If a 128GB microSD card just isn't big enough to put your media collection on your phone, don't worry -- SanDisk is coming to your rescue. It just unveiled a whopping 200GB card (the Ultra microSDXC UHS-I card Premium Edition, to be exact) that makes just about anything else seem puny. You won't even have to give up performance, as it should still transfer about 90MB per second, or roughly 1,200 photos every minute. The price could easily be a showstopper, though. SanDisk will ask an eye-watering $400 for the 200GB card when it ships in the second quarter, so it may only make sense if you insist on gobs of room for 4K videos or a gigantic music library.

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Apple Watch showing the time

If you're jonesing for an Apple Watch, you probably want to do a lot with it. But what if you're headed out to a party and would rather not risk staring at a dead screen when you're wondering how late it is? Don't worry, you're covered. The New York Times understands that the Watch has an unannounced Power Reserve option that limits the device to telling time. While it's not a completely unique feature (other watches do similar things), it's definitely helpful -- and it's a departure for Apple, whose mobile devices haven't had these kinds of extreme energy-saving modes until now. Tim Cook and crew aren't likely to make a big deal of Power Reserve at Apple's March 9th event, assuming it shows up, but it could be one of the Watch's most important real-world features.

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You're going out with friends mid-week, and you don't want the boss/significant other/parole officer to find out. But it's a birthday celebration, and Facebook's auto-tagging the pictures your buddies upload like a dirty snitch. The first piece of advice: never "friend" your parole officer. The second? Maybe grab a pair of these "privacy" glasses from software security firm AVG. You, of course, can see my visage above, but AVG claims the technology in the specs means facial recognition software (like that of Facebook) will not.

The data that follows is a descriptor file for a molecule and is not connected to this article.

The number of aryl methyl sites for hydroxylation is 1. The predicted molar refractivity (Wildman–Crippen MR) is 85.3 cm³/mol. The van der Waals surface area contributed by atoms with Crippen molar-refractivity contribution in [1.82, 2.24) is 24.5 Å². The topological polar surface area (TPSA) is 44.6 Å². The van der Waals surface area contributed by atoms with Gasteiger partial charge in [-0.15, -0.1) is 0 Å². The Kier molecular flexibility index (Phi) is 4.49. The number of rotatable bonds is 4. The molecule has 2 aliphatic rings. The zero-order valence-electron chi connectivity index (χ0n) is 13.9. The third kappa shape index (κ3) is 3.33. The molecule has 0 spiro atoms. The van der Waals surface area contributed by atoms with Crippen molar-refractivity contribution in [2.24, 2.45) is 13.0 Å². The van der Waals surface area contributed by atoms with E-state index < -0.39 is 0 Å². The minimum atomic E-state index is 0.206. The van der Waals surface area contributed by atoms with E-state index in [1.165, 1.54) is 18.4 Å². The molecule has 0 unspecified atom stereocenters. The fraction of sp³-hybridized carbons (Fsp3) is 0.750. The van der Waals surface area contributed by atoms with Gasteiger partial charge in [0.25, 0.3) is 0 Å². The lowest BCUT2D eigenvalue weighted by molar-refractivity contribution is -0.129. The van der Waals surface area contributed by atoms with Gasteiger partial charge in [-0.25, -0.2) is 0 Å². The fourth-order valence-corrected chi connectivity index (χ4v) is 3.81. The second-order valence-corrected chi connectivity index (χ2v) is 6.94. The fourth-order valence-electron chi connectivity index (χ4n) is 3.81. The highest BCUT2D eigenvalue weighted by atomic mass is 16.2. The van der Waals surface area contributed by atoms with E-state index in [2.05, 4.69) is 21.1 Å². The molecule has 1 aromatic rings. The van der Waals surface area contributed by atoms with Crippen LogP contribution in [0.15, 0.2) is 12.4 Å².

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Samsung Galaxy S6 edge with a Microsoft Apps folder

Those rumors that Samsung would reduce the glut of in-house software on the Galaxy S6 and include some of Microsoft's apps? They're at least partly true. Both the S6 and S6 edge will ship with a "Microsoft Apps" folder that currently includes OneDrive, OneNote and Skype. There's no hint of Office -- at least not yet -- but you will get 115GB of free OneDrive cloud storage for two years. You certainly won't be hurting for photo backup space, then. It's hard to say if the bundle is the direct result of Microsoft and Samsung calling a truce in their Android royalty dispute. Either way, the move is going to give Microsoft's services a lot more exposure. While they've been available on Android for some time, their absence in phone bundles has typically made it easier to lean on equivalents from the likes of Google and Dropbox.

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Samsung

It's been just a couple of weeks since Samsung acquired mobile payments company LoopPay, but it's ready to announce the payment service based on LoopPay's tech: Samsung Pay. The service works with NFC (like Apply Pay and Google Wallet) and a new(ish) tech called Magnetic Secure Transmission (MST). It's the latter of the two options that has people excited, so let's take a minute to explain what exactly it is.